Question:  	I have a name for my company, the corporation, or the LLC and I register that with the Secretary of State, or Department of Commerce, depending upon where you are, I forget what you call your - Sunbiz
Dave:		Sunbiz on the website.  I was there last week and I applied for a trademark registration for a distiller in Ft. Lauderdale last night before our dinner.  It is very short time once you figure out what goes into it.  So the question is I’ve got the name of this company registered with the state, is that a trademark or not and I think you already know the answer, it’s not a trademark.
Question:	So your .Org or your .Net to your website is all nothing.
Dave:		It’s all nothing until, there is no right associated with forming a company with a particular name.  There is no right associated with the name if it’s registered as a domain name address.  Trademark rights come from using the trademark to identify the source of your product, physically putting it on the product when you ship it.  Registration is not required, the simple act of putting your trademark on the product and selling it.  Again it either establishes a trademark right for you or you’re infringing.  So before you put the product name on the soap, you should look for conflicts.   I’m amused because we are kind of jumping all over the presentation that I put together which is wonderful.  I would rather talk about things as people have questions, so let’s go back and see where my next slide is.  
Let’s talk about the kinds of trademarks that there are.  Going back to our definition, trademark is any word, symbol, name or device.  When I’m talking about a word or a word trademark, it can be a single word, “Coke”, it could be a slogan, those are two different trademarks, “Coke” and “Things go Better with Coke,” and both have been registered in the Patent and Trademark Office many times.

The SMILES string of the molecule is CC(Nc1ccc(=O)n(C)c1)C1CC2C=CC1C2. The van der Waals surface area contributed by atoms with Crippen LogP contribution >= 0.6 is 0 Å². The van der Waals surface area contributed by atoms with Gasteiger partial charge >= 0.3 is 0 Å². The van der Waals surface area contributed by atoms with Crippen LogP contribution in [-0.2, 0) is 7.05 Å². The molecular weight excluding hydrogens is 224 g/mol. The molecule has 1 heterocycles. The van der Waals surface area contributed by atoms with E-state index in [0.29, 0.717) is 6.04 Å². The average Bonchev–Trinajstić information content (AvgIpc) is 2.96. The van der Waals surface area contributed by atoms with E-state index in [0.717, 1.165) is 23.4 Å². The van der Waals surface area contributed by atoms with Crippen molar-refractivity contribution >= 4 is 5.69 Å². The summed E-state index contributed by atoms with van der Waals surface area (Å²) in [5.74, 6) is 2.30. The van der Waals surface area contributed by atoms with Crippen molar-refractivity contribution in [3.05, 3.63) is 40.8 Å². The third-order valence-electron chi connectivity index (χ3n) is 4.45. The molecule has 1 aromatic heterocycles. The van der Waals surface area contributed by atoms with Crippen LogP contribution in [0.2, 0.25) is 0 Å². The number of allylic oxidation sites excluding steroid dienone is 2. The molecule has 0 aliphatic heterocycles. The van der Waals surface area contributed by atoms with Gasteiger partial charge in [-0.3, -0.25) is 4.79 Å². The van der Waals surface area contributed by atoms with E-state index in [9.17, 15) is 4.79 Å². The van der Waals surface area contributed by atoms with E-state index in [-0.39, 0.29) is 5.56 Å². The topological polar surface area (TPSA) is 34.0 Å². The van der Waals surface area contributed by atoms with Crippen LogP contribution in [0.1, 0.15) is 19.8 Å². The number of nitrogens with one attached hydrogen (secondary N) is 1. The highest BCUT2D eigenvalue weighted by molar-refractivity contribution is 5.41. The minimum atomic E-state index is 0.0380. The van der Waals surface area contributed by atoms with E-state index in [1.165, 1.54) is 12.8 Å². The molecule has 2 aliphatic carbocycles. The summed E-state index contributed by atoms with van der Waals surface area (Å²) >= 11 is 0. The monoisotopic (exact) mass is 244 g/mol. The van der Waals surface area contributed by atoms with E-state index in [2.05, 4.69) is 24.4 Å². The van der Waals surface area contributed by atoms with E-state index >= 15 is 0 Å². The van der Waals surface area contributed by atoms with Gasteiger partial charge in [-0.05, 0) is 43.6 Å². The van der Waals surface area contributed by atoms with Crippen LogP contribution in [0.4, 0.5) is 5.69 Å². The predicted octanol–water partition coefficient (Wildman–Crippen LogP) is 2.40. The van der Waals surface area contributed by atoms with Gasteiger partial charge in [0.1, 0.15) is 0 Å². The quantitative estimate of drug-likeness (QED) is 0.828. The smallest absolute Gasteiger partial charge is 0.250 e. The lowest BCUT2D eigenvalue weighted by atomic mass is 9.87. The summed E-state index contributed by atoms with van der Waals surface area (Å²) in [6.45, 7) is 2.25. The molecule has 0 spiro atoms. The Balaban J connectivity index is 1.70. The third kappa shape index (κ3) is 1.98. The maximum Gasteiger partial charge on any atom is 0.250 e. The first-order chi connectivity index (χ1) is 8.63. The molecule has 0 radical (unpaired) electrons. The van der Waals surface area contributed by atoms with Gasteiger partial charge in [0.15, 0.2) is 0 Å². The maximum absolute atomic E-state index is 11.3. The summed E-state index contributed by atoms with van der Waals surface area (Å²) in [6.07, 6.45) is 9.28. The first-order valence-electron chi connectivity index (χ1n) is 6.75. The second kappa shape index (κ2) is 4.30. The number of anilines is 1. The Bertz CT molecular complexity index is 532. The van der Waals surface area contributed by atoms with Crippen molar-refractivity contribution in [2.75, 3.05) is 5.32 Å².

Graphic symbols also serve as trademarks.  So Coke has this unique swish, swirl, whatever.  They put it on the can and even though Coke is not on the can, the color red, the white swish, you might be able to just identify that as a Coke product.  Again just seeing that trademark brings to mind the taste of Coca Cola, either you like it or you don’t, but there is an association.  Has anybody in the room not had a Coca Cola?  We’ve all had a Coca Cola, you either like it or you don’t.  You either like Coke or you like Pepsi and we could all recognize a Pepsi can if it didn’t say Pepsi, because it’s blue and it has a red shield in it.  So the symbol a non-word trademark can serve to identify the source of a product.  The “M” for McDonald’s.  Bam, you know what kind of sandwich you are going to get.
Catherine:	I have a question before you change the slide.   So I understand Coke is the registered trademark, so I guess you have answered my question anyhow.  So the name Coke is the registered trademark so “Things go Better with Coke” do they have to register that to, the symbol do they have to register that too.  So when you said they had 100 times registered, are they registering all of these things to distinguish the source of them?	
Dave:	And there are many with Coca Cola, the slogan, the word “Coke”, the word “Coca Cola”, the white script, so that’s been registered.  I think of them as “Trademark Nerds,” think of them as non-traditional marks and are we are we thinking of the green fluted Coca Cola bottle?   Can you picture the green bottle of Coca Cola with the green flutes on it?  That is a registered trademark.
Cathy:		Mexico still has them
Dave		Oh you can get them in Kroger in Toledo, Ohio also.
Cathy:		Are they required to register all of those different source identifiers?
Dave:		And the answer is you don’t have to register any of them.
Cathy:		Oh I know.
Dave:		But you can’t register them as a group.  You would have to register them individually.  The mark is the mark.
Question:	 There are many different names with the soap business.  You are going to have your company name, you’re going to have the name that goes on the soap and then you’re going to have under that main soap name, and you’re going to have flavors, the kinds of soap.